Really, is it even possible to create a “fair” system for everyone? And how do we define a “fair” system? One based upon the job title one holds? Their education? How much hair they have on the top of their heads? Their skin color? What type of homes people should own? How much money they make or pay in taxes? At its best, “fair” is a very subjective term, is contextually based, and should never be used as an absolute. Unfortunately, it is within the political realm that it is most often used as an absolute and that is a problem because it creates the false impression that fairness can be achieved. As an absolute, however, it cannot.

This does not, however, mean that we should not try to create a system that can serve to better benefit everyone. Indeed, the key is not that we should be working to make everything “fair” for everyone but should instead strive to create a system whereby everyone has an equal opportunity to succeed. And the key words in that last sentence are “equal opportunity”. If you truly want a more “fair” society, then give everyone an equal opportunity to succeed. And the only way to ensure that happens is to give everyone the same start at the beginning and let them take advantage of what they can.

It all begins at school. The US offers a free education to all children regardless of any other circumstance and this is a major part of what has allowed America to succeed in the fashion it has throughout its short history. Education has been the origin of the path to a better life for Americans and it should be treasured for the knowledge that a good education imparts is the beginning of bettering oneself and attaining the equality that we all seek. Yet, far too often, we take education for granted. We fail to see that equality and fairness can only begin in our schools and the knowledge that they impart to each new generation. Indeed, children are the ones who can offer the best examples of fairness and equality because they are the ones who are unrelentingly honest and recognize where things should be equal and where it is impossible to impose equality. It is those same children who seek to do better and, given equal chances for learning, can achieve and succeed on what the preceding generations have done. Schools should be the centerpieces of society from which the hoped for “fairness” and equality can have a hope of being nurtured and grown into reality.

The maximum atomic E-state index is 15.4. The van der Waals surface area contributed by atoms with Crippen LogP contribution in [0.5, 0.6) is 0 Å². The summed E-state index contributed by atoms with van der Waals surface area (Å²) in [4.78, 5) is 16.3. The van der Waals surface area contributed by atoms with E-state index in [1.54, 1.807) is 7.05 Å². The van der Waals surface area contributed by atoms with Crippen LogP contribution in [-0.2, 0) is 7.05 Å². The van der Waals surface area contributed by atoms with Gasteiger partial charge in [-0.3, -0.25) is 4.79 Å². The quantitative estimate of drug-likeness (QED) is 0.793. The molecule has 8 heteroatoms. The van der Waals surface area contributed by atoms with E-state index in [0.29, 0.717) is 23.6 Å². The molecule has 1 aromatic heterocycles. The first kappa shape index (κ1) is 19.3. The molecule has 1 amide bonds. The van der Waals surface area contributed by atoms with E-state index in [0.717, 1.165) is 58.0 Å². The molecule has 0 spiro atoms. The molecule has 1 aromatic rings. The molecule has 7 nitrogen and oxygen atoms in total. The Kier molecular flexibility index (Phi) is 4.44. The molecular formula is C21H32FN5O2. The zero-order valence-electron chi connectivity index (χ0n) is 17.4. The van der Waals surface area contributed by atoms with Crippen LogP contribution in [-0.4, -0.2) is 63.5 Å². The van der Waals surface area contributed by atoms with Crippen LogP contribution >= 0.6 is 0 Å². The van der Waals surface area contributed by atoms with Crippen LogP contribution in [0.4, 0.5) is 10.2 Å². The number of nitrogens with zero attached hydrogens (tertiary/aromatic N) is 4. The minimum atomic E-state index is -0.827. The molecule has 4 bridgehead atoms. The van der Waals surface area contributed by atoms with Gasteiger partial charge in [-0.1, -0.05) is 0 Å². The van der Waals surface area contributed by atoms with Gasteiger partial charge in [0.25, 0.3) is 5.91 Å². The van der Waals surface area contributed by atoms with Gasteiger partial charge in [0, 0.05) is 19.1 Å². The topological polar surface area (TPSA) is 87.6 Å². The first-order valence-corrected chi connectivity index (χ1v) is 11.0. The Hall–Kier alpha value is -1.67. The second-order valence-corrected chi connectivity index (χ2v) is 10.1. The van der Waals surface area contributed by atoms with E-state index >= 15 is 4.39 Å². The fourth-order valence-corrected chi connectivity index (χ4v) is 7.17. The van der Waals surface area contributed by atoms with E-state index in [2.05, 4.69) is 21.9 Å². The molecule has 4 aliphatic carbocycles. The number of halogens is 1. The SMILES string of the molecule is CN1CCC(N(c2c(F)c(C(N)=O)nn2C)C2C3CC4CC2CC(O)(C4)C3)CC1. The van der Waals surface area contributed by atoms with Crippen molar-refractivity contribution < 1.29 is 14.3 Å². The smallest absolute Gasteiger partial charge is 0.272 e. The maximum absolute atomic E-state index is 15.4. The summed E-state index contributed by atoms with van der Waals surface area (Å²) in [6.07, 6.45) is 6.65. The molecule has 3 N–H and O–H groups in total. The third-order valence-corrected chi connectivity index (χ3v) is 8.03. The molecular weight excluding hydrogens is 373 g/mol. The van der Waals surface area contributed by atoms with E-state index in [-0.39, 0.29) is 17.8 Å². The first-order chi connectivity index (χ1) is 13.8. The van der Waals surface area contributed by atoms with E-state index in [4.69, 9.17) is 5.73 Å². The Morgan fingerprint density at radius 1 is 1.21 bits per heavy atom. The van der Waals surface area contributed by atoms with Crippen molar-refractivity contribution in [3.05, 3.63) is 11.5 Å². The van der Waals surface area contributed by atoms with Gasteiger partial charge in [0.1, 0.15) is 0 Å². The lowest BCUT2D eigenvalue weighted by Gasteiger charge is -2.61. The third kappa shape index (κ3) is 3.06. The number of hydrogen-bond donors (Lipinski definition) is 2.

Give the children a chance to seek a fair life with some equality where they are judged not by the factors that separate us today but on their own skills, knowledge and accomplishments. Provide them with schools that are set not to lowered standards to ensure everyone is treated “fairly” with no winners or losers but with schools that will challenge them to do their best and give them a “fair” shake at a future in a life that is not always fair and equal.

We are not all equal and life is not fair – that is an unfortunate reality of life. But that does not mean that we should not seek to provide the opportunity for the next generation to achieve and succeed so that they may be better than the labels of “fair” and “equal” given them today which, in the real and future world, may not always be applicable.